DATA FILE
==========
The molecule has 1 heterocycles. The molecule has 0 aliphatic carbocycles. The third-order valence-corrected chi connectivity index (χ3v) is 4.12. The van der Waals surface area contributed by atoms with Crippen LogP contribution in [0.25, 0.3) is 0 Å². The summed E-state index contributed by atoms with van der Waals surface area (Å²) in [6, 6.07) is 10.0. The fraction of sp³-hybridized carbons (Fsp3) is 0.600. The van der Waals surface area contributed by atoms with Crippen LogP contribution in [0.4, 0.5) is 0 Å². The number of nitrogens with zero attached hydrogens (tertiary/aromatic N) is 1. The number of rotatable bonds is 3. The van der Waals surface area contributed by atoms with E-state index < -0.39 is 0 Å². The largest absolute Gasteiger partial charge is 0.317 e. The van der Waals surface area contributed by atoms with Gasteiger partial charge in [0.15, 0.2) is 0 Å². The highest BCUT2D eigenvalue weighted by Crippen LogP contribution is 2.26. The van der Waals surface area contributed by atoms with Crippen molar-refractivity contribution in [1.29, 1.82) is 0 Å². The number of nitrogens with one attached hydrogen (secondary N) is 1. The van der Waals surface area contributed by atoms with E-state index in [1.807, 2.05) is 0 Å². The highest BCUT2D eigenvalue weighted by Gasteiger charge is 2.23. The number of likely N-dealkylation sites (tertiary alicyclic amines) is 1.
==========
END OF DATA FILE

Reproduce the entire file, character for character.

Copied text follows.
The molecule has 1 heterocycles. The molecule has 0 aliphatic carbocycles. The third-order valence-corrected chi connectivity index (χ3v) is 4.12. The van der Waals surface area contributed by atoms with Crippen LogP contribution in [0.25, 0.3) is 0 Å². The summed E-state index contributed by atoms with van der Waals surface area (Å²) in [6, 6.07) is 10.0. The fraction of sp³-hybridized carbons (Fsp3) is 0.600. The van der Waals surface area contributed by atoms with Crippen LogP contribution in [0.4, 0.5) is 0 Å². The number of nitrogens with zero attached hydrogens (tertiary/aromatic N) is 1. The number of rotatable bonds is 3. The van der Waals surface area contributed by atoms with E-state index < -0.39 is 0 Å². The largest absolute Gasteiger partial charge is 0.317 e. The van der Waals surface area contributed by atoms with Gasteiger partial charge in [0.15, 0.2) is 0 Å². The highest BCUT2D eigenvalue weighted by Crippen LogP contribution is 2.26. The van der Waals surface area contributed by atoms with Crippen molar-refractivity contribution in [1.29, 1.82) is 0 Å². The number of nitrogens with one attached hydrogen (secondary N) is 1. The van der Waals surface area contributed by atoms with E-state index in [1.807, 2.05) is 0 Å². The highest BCUT2D eigenvalue weighted by Gasteiger charge is 2.23. The number of likely N-dealkylation sites (tertiary alicyclic amines) is 1.